How can I reduce water use within the home?

The average domestic use of water in the UK is 150 litres per person per day, but it is easy to reduce this to 70-80 litres per day.

You could start with a few behaviour changes, at little or no cost:

  • Taps run at between 5 and 20 litres per minute, so turn the tap off while brushing your teeth, avoid rinsing vegetables under a running tap, and so on.
  • Turn the shower flow off when not needed - e.g. when using shampoo/soap.
  • Wash your hands under a cold tap rather than running the hot tap until it is warm.
  • Use a washing bowl rather than filling a large sink, and as little hot water as is needed each time.
  • Whenever possible, wait for a full load in the washing machine or dishwasher, rather than using half-load cycles (these can use three-quarters as much energy and water as a full wash).
  • In some households, not flushing everytime after urinating may be OK.

Then look at various water saving gadgets and technical fixes:

  • Fix leaking taps by replacing washers - a slight drip can waste 30 litres per day. tap & ball valve washers are cheap and easy to fix.
  • For older toilets that use about 9 litres (2 gallons) or more, add a 'cistern displacement device' to reduce flush volume. This could be an expading bag (often available from your water company), or a plastic bottle filled with water (avoid using a brick as these crumble and cause problems). Check the device/bottle does not obstruct the mechanism, and the toilet still flushes OK with the reduced volume. Alternatively, some toilets can have a new siphon unit or flush lever added to give low flush options.
  • Check the flow rate of your shower with a container and stopwatch, and consider reducing the flow rate if appropriate. Older mixer showers can flow at about 20 litres per minute, but a flow restrictor or modern shower head can reduce this to 5 or 6 litres per minute and still perform well. Flow restrictors (such as the 'Aquaflow' range) are sometimes free from your water company. low-flow shower heads are now widely available; some atomise the flow (delivering it in smaller droplets), others aerate the spray (giving the sensation of greater volume) and others reduce the number of jets.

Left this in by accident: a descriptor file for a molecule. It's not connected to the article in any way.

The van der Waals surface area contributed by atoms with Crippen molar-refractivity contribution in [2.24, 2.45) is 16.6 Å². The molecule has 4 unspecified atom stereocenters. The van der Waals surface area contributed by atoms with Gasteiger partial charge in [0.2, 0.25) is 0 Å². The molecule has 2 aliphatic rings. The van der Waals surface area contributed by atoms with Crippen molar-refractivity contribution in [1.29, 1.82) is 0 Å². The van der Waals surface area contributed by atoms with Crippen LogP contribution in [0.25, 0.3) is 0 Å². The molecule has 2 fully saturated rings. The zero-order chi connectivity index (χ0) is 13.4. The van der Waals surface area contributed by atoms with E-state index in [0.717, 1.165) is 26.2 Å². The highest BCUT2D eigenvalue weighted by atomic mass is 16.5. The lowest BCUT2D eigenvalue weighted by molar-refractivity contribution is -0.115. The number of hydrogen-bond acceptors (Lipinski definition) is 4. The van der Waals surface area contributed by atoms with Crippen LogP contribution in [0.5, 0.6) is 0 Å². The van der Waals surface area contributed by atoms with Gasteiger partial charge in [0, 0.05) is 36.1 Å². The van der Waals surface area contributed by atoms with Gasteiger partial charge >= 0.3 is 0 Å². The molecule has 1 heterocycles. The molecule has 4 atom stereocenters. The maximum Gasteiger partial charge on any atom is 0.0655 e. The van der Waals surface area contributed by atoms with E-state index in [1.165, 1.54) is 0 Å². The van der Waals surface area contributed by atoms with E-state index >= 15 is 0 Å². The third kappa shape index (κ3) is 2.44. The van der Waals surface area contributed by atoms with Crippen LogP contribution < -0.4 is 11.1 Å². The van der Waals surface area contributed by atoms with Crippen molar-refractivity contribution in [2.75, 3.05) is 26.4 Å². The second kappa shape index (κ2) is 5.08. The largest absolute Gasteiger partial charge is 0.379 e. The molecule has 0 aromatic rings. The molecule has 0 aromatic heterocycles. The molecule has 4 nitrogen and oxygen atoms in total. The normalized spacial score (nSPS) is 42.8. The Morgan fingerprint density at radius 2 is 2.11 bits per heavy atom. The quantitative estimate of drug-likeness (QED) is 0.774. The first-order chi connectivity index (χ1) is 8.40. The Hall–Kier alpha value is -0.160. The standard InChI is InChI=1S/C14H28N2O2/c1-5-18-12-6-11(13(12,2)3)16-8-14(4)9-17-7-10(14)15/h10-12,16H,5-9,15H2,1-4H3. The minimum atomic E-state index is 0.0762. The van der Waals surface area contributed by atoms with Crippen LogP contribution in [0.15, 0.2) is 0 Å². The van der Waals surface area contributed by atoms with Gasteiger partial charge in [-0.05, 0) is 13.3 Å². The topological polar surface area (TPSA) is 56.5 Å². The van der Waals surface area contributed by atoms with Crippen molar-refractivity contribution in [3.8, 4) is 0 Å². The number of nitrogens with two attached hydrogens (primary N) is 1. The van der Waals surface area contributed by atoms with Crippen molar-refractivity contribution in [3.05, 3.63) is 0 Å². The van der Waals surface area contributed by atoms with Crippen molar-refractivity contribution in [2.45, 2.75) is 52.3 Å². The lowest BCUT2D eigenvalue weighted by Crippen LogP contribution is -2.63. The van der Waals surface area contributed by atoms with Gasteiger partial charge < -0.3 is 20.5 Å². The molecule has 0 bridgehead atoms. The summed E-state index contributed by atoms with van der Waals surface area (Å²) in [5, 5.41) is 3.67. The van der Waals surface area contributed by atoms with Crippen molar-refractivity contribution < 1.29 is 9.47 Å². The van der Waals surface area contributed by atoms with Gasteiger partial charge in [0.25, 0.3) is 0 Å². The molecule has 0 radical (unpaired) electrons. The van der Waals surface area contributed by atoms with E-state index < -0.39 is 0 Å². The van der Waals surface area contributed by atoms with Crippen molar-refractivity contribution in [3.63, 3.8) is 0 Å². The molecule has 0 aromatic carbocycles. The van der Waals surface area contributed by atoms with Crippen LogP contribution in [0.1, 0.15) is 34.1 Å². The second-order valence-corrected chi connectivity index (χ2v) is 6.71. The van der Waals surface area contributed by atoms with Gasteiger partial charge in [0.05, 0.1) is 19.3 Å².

• Make sure all hot pipes are insulated,

At a higher cost:

  • Install a new low flush toilet.
  • When looking at the plumbing in more depth, minimise 'dead legs' in pipes.
  • Consider alternatives to flush toilets, such as composting loos, waterless urinals.

There is more detail on these suggestions, and on other aspects of water use, in the book Choosing Ecological Water Supply and Treatment.

 

A water saving device in the cistern

 

Contacts

CAT Consultancy: Eco Sanitation - http://content.cat.org.uk/index.php/water-and-natural-resources-consultancy - email: consultancy@cat.org.uk
  CAT experts offer detailed technical advice on composting toilets, reed beds, septic tanks, leachfields, water filters, water conservation, water reuse, rainwater harvesting.

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